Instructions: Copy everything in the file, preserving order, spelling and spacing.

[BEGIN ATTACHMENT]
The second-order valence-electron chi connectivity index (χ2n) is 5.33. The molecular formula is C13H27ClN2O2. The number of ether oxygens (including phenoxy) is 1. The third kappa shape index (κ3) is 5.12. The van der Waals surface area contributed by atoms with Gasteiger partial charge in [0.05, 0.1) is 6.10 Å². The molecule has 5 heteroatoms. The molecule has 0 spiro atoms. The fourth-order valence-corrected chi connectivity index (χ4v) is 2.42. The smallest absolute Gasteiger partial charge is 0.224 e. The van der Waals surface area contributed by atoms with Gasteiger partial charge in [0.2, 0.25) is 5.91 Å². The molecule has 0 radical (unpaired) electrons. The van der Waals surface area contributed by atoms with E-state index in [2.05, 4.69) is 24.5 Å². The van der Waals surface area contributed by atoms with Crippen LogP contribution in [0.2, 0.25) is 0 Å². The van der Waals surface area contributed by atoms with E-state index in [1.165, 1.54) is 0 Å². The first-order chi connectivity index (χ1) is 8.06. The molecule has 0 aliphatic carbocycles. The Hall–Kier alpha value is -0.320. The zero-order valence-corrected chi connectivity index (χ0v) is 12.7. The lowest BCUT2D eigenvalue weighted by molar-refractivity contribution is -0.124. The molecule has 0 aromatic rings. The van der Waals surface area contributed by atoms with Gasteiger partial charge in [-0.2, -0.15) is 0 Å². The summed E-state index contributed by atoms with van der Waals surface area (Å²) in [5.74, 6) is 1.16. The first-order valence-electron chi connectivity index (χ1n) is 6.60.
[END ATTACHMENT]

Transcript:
The second-order valence-electron chi connectivity index (χ2n) is 5.33. The molecular formula is C13H27ClN2O2. The number of ether oxygens (including phenoxy) is 1. The third kappa shape index (κ3) is 5.12. The van der Waals surface area contributed by atoms with Gasteiger partial charge in [0.05, 0.1) is 6.10 Å². The molecule has 5 heteroatoms. The molecule has 0 spiro atoms. The fourth-order valence-corrected chi connectivity index (χ4v) is 2.42. The smallest absolute Gasteiger partial charge is 0.224 e. The van der Waals surface area contributed by atoms with Gasteiger partial charge in [0.2, 0.25) is 5.91 Å². The molecule has 0 radical (unpaired) electrons. The van der Waals surface area contributed by atoms with E-state index in [2.05, 4.69) is 24.5 Å². The van der Waals surface area contributed by atoms with Crippen LogP contribution in [0.2, 0.25) is 0 Å². The van der Waals surface area contributed by atoms with E-state index in [1.165, 1.54) is 0 Å². The first-order chi connectivity index (χ1) is 8.06. The molecule has 0 aliphatic carbocycles. The Hall–Kier alpha value is -0.320. The zero-order valence-corrected chi connectivity index (χ0v) is 12.7. The lowest BCUT2D eigenvalue weighted by molar-refractivity contribution is -0.124. The molecule has 0 aromatic rings. The van der Waals surface area contributed by atoms with Gasteiger partial charge in [-0.2, -0.15) is 0 Å². The summed E-state index contributed by atoms with van der Waals surface area (Å²) in [5.74, 6) is 1.16. The first-order valence-electron chi connectivity index (χ1n) is 6.60.